The medical community, including 20 hospital systems interviewed by Senate staff, was “largely skeptical of concerns’’ about the safety of concurrent surgery when the committee began its investigation about nine months ago, according to the report. But staffers soon noticed a “shift in attitudes.’’ Seventeen of the 20 systems hastily revised or created new policies, and the remaining three are working on them. The 20 systems were not identified but included Partners HealthCare, the parent company of MGH.
The Senate report said hospitals should identify the critical parts of each type of surgery that can’t overlap, and make sure that patients are explicitly told about any overlapping surgeries far enough in advance that they can decide whether to cancel the procedure. The report suggested authorizing anesthesiologists, who often regard themselves as the eyes and ears of the unconscious patient, to cancel operations if surgeons violate policies.
Dr. James Rickert, an Indiana surgeon and president of the Society for Patient Centered Orthopedics, applauded the committee for urging hospitals to define the critical parts of operations, which he said is typically left to the surgeon. He also praised the committee’s emphasis on informing patients.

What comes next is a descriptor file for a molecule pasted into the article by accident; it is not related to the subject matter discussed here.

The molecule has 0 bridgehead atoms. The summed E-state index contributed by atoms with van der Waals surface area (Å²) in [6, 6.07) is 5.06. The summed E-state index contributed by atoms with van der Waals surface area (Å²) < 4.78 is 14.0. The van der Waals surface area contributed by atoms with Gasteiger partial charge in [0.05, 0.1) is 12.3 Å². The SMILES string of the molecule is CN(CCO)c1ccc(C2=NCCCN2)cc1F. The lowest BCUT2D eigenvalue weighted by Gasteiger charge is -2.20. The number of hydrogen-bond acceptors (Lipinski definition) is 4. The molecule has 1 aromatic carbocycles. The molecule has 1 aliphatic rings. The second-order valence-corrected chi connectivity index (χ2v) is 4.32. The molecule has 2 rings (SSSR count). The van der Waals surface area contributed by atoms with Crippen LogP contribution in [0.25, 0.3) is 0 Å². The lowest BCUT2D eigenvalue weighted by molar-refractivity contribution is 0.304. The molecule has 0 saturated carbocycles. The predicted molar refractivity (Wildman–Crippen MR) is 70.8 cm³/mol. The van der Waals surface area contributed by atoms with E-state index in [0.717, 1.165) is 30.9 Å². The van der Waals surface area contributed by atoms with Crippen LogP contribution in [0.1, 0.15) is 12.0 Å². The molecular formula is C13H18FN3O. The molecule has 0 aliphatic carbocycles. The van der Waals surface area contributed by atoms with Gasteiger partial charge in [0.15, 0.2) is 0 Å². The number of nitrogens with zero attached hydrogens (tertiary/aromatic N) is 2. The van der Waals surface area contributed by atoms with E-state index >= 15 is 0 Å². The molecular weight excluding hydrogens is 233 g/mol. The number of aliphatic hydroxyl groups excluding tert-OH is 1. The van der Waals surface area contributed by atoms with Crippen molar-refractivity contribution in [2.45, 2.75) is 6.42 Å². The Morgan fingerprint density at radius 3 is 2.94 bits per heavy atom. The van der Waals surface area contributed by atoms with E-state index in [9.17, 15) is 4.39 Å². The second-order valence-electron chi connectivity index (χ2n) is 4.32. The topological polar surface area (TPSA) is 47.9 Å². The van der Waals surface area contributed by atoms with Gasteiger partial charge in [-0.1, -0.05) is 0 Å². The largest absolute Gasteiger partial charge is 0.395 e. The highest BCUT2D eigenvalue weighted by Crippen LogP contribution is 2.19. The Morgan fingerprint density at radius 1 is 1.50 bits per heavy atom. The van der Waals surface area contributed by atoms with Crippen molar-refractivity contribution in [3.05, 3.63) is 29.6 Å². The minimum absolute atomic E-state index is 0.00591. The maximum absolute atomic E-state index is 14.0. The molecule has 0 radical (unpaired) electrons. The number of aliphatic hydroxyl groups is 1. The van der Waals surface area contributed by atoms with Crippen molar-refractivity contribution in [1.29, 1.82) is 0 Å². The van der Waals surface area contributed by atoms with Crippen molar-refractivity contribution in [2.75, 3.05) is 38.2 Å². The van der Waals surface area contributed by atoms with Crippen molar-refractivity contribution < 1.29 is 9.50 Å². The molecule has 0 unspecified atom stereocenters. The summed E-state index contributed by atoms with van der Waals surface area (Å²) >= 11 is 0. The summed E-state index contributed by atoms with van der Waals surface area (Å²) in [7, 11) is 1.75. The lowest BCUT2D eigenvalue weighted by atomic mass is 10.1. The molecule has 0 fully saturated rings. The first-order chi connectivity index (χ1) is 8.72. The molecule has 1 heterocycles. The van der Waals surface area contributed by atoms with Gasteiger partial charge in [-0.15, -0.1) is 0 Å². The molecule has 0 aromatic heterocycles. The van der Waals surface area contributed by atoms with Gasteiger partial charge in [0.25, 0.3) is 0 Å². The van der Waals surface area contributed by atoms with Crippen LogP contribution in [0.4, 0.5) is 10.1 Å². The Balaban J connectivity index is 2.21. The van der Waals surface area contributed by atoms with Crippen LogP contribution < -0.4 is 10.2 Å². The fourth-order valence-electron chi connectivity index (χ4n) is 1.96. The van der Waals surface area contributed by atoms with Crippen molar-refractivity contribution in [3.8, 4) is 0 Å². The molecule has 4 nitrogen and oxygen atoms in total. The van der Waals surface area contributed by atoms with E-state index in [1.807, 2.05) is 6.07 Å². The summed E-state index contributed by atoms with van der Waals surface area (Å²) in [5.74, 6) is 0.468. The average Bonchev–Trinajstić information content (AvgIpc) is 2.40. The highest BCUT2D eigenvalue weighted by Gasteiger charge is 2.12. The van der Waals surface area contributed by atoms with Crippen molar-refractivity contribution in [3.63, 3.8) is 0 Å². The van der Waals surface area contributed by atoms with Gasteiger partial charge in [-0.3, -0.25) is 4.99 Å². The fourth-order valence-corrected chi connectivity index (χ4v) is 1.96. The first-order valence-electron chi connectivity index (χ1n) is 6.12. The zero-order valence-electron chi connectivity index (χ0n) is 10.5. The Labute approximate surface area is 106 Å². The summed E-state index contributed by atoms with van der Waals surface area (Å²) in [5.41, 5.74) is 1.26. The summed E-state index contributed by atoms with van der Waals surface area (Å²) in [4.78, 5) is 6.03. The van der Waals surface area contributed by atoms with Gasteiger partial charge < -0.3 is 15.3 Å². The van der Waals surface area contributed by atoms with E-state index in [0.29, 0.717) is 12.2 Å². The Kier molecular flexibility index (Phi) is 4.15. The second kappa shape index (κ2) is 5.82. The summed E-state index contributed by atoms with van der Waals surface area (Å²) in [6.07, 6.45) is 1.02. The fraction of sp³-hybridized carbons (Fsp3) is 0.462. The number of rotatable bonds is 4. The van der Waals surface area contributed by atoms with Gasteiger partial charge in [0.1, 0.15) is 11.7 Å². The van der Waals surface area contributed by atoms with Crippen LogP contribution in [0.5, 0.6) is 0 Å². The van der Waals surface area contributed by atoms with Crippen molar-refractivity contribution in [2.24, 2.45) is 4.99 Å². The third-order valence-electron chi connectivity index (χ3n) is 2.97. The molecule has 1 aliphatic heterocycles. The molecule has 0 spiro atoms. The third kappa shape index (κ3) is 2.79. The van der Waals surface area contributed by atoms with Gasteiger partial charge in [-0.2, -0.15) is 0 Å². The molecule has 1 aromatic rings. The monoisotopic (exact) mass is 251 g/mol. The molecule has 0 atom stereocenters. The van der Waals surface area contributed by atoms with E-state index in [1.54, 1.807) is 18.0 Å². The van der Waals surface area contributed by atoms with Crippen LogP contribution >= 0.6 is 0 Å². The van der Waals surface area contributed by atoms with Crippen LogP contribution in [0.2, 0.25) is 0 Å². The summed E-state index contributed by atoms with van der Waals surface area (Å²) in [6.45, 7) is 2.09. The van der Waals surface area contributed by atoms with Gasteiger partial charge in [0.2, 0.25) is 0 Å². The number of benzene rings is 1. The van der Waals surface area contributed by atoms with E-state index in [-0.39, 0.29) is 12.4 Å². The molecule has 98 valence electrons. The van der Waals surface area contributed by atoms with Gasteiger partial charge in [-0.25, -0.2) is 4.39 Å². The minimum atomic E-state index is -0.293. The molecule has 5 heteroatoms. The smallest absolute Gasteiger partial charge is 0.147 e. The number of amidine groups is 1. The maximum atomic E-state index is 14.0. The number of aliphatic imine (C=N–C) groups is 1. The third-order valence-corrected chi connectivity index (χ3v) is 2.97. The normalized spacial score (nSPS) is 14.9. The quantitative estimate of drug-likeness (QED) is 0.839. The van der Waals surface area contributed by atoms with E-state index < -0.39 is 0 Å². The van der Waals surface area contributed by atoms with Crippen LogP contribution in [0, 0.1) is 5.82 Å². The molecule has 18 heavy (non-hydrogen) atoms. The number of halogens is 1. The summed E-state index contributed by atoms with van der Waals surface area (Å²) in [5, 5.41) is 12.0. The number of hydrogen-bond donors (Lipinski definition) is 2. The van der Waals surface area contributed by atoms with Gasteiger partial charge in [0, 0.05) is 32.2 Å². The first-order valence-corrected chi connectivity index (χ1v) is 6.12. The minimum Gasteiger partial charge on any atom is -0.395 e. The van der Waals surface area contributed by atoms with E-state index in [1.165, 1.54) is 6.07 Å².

“Following these standards would allow patients to know that the individual to whom they are entrusting their body is the surgeon who will actually operate on them,’’ said Rickert, who was consulted by the committee.
But Dr. Dennis Burke, a former top orthopedic surgeon at MGH who led the fight against double-booked operations there, was disappointed. He said the committee didn’t focus enough on the safety and ethics of a surgeon running two rooms.
“A surgeon’s place during surgery is at his patient’s side,’’ said Burke, who believes that surgeons should never be responsible for more than one operation at a time.
Burke, who came forward with several anesthesiologists to criticize overlapping surgery, was fired by MGH last year after he shared medical records with the Globe from which identifying patient information had been redacted. He now operates at Beth Israel Deaconess Hospital in Milton.